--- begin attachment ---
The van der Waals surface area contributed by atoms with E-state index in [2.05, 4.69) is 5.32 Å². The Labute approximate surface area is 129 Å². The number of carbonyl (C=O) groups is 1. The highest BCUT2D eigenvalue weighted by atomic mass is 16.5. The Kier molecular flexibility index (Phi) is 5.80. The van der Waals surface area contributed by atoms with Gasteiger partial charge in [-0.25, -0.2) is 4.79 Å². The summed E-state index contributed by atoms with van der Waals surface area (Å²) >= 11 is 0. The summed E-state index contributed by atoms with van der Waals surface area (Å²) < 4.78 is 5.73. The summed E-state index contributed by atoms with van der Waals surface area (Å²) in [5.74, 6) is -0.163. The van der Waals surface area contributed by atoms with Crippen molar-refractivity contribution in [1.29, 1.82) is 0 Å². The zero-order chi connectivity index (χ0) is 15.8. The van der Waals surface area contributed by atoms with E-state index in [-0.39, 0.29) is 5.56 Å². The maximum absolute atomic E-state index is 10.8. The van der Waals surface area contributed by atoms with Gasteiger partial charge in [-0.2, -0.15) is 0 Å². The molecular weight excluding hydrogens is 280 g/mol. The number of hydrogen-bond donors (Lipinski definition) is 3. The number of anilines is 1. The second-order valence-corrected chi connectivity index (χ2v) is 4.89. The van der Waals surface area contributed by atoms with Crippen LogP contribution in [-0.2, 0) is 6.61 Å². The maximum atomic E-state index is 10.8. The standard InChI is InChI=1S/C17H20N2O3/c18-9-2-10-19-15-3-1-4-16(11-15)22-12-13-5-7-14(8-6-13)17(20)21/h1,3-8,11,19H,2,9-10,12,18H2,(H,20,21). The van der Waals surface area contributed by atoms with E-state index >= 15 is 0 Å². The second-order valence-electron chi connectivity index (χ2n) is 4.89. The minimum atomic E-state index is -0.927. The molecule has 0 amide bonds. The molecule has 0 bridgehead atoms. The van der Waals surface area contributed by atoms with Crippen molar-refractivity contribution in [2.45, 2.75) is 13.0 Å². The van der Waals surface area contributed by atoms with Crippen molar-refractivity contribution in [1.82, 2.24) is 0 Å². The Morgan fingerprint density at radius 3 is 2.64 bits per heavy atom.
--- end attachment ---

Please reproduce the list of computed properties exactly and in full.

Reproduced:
The van der Waals surface area contributed by atoms with E-state index in [2.05, 4.69) is 5.32 Å². The Labute approximate surface area is 129 Å². The number of carbonyl (C=O) groups is 1. The highest BCUT2D eigenvalue weighted by atomic mass is 16.5. The Kier molecular flexibility index (Phi) is 5.80. The van der Waals surface area contributed by atoms with Gasteiger partial charge in [-0.25, -0.2) is 4.79 Å². The summed E-state index contributed by atoms with van der Waals surface area (Å²) >= 11 is 0. The summed E-state index contributed by atoms with van der Waals surface area (Å²) < 4.78 is 5.73. The summed E-state index contributed by atoms with van der Waals surface area (Å²) in [5.74, 6) is -0.163. The van der Waals surface area contributed by atoms with Crippen molar-refractivity contribution in [1.29, 1.82) is 0 Å². The zero-order chi connectivity index (χ0) is 15.8. The van der Waals surface area contributed by atoms with E-state index in [-0.39, 0.29) is 5.56 Å². The maximum absolute atomic E-state index is 10.8. The van der Waals surface area contributed by atoms with Gasteiger partial charge in [-0.2, -0.15) is 0 Å². The molecular weight excluding hydrogens is 280 g/mol. The number of hydrogen-bond donors (Lipinski definition) is 3. The number of anilines is 1. The second-order valence-corrected chi connectivity index (χ2v) is 4.89. The van der Waals surface area contributed by atoms with Crippen LogP contribution in [-0.2, 0) is 6.61 Å². The maximum atomic E-state index is 10.8. The standard InChI is InChI=1S/C17H20N2O3/c18-9-2-10-19-15-3-1-4-16(11-15)22-12-13-5-7-14(8-6-13)17(20)21/h1,3-8,11,19H,2,9-10,12,18H2,(H,20,21). The van der Waals surface area contributed by atoms with E-state index >= 15 is 0 Å². The second-order valence-electron chi connectivity index (χ2n) is 4.89. The minimum atomic E-state index is -0.927. The molecule has 0 amide bonds. The molecule has 0 bridgehead atoms. The van der Waals surface area contributed by atoms with Crippen molar-refractivity contribution in [2.45, 2.75) is 13.0 Å². The van der Waals surface area contributed by atoms with Crippen molar-refractivity contribution in [1.82, 2.24) is 0 Å². The Morgan fingerprint density at radius 3 is 2.64 bits per heavy atom.